New Appellate Case Upholds Independent Contractor Status

Appellant Al Varisco sued Gateway Science and Engineering for wrongful termination of employment and similar causes of action. In order to sue under these legal theories, Varisco had to establish that he was an employee, not an independent contractor as Gateway contended.

The trial court agreed with Gateway that Varisco was an independent contractor, and the appellate court affirmed this ruling. In its ruling, the appellate court provided a great analysis for employers who face the issue of whether their independent contractors are properly classified. The court began its analysis with the following:

Control is the principal factor in determining whether an individual worker is an employee or an independent contractor. "An independent contractor is 'one who renders service in the course of an independent employment or occupation, following his employer's desires only in the results of the work, and not the means whereby it is to be accomplished.' [Citations.] On the other hand, the relationship of master and servant or employer and employee exists whenever the employer retains the right to direct how the work shall be done as well as the result to be accomplished. [Citations.] But this rule requires that the right to exercise complete or authoritative control, rather than mere suggestion as to detail, must be shown. [Citations.] Also, the right to control, rather than the amount of control which was exercised, is the determinative factor." (S. A. Gerrard Co. v. Industrial Acc. Com. (1941) 17 Cal.2d 411, 413.)

Thus, the most significant question in the independent contractor/employee determination is "'whether the person to whom service is rendered has the right to control the manner and means of accomplishing the result desired.' [Citation.]" (S. G. Borello & Sons, Inc. v. Department of Industrial Relations (1989) 48 Cal.3d 341, 350.)

The appellate court continued to explain that there are “secondary indicia” of whether someone is an independent contractor. These factors are:

  1. whether the one performing services is engaged in a distinct occupation or business;
  2. the kind of occupation, with reference to whether, in the locality, the work is usually done under the direction of the principal or by a specialist without supervision;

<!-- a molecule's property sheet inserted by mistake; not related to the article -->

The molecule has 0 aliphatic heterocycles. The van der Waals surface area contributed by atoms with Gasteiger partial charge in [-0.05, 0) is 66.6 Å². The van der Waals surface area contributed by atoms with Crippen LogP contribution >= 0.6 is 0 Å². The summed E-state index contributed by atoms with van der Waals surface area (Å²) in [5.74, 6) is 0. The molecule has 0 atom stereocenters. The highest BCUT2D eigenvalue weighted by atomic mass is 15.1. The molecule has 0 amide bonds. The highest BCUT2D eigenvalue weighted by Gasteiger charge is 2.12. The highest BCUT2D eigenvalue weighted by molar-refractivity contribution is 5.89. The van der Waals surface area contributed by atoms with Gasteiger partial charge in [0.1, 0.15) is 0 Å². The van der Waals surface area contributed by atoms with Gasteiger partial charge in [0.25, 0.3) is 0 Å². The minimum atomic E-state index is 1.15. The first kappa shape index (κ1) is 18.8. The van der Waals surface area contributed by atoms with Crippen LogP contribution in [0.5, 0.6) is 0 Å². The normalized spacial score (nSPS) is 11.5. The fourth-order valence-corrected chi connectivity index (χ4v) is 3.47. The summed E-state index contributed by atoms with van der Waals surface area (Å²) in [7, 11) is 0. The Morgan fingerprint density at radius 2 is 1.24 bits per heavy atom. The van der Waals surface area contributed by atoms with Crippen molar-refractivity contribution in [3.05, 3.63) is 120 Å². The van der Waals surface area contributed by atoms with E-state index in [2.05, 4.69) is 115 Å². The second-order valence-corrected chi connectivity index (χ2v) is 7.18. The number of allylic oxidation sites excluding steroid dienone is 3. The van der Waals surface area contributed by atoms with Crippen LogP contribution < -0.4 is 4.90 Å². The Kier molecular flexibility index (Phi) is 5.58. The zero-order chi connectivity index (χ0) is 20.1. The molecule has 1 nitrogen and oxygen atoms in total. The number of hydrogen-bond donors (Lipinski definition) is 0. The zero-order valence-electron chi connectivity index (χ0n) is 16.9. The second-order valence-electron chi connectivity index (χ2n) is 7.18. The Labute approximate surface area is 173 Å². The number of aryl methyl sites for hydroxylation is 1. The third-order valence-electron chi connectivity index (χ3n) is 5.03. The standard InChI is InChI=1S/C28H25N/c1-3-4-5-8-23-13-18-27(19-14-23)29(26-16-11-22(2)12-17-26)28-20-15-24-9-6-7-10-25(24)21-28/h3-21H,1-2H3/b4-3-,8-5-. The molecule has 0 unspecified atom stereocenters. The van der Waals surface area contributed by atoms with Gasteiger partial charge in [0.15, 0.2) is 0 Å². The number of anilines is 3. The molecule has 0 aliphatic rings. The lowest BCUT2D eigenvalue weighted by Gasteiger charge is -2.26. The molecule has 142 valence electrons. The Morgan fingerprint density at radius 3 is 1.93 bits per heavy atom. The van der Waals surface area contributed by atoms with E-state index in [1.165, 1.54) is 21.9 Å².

3. the skill required in the particular occupation;
  4. whether the principal or the worker supplies the instrumentalities, tools, and the place of work for the person doing the work;
  5. the length of time for which the services are to be performed;
  6. (the method of payment, whether by the time or by the job;
  7. whether or not the work is a part of the regular business of the principal; and
  8. whether or not the parties believe they are creating the relationship of employer-employee. (citing Borello, 48 Cal.3d at p. 351.)

Base on these factors, the appellate court held that Varisco was an independent contractor. He received a 1099 for all his compensation from Gateway. Gateway did not provide any uniform, apparel, equipment, material, or tools to him. Varisco wore his own hardhat and work boots, mandatory apparel on the job site, and he testified that he provided his own equipment. He used his own car for transportation to and from the job site, and was not reimbursed for mileage or gas. Varisco was responsible for his own training, and did not receive any training from Gateway. His work hours were not set by Gateway, he only went to Gateway’s office twice a month to pick up his paychecks. Gateway did not have personnel at the LAUSD job sites. When issues or questions arose at the job site, he addressed them to the LAUSD architect, not Gateway. When asked "did Gateway give you any direction on how to perform your duties?" Varisco answered "no."

Varisco argued that because he was paid on an hourly basis, he should be considered an employee. Not persuaded by this argument, the court stated, “[a]n hourly rate traditionally indicated an employment relationship [citation] but independent contractors are now commonly paid on that basis. [citation].”

Finally, Varisco argued that he had an agreement with Gateway that provided the relationship was “at-will”, which supports his argument that he was an employee, not an independent contractor. The court, again, disagreed:

An independent contractor agreement can properly include an at-will clause giving the parties the right to terminate the agreement. Such a clause does not, in and of itself, change the independent contractor relationship into an employee-employer relationship. If it did, independent contractor arrangements could only be established through agreements which limited the right of a party, or perhaps both parties, to terminate the agreement. This would be absurd, and it is not the law.

Employers with independent contractors should take a look at the case for some guidance about whether their independent contractors are properly classified. The case, Varisco v. Gateway Science & Engin. can be downloaded as a PDF or in Word.
 

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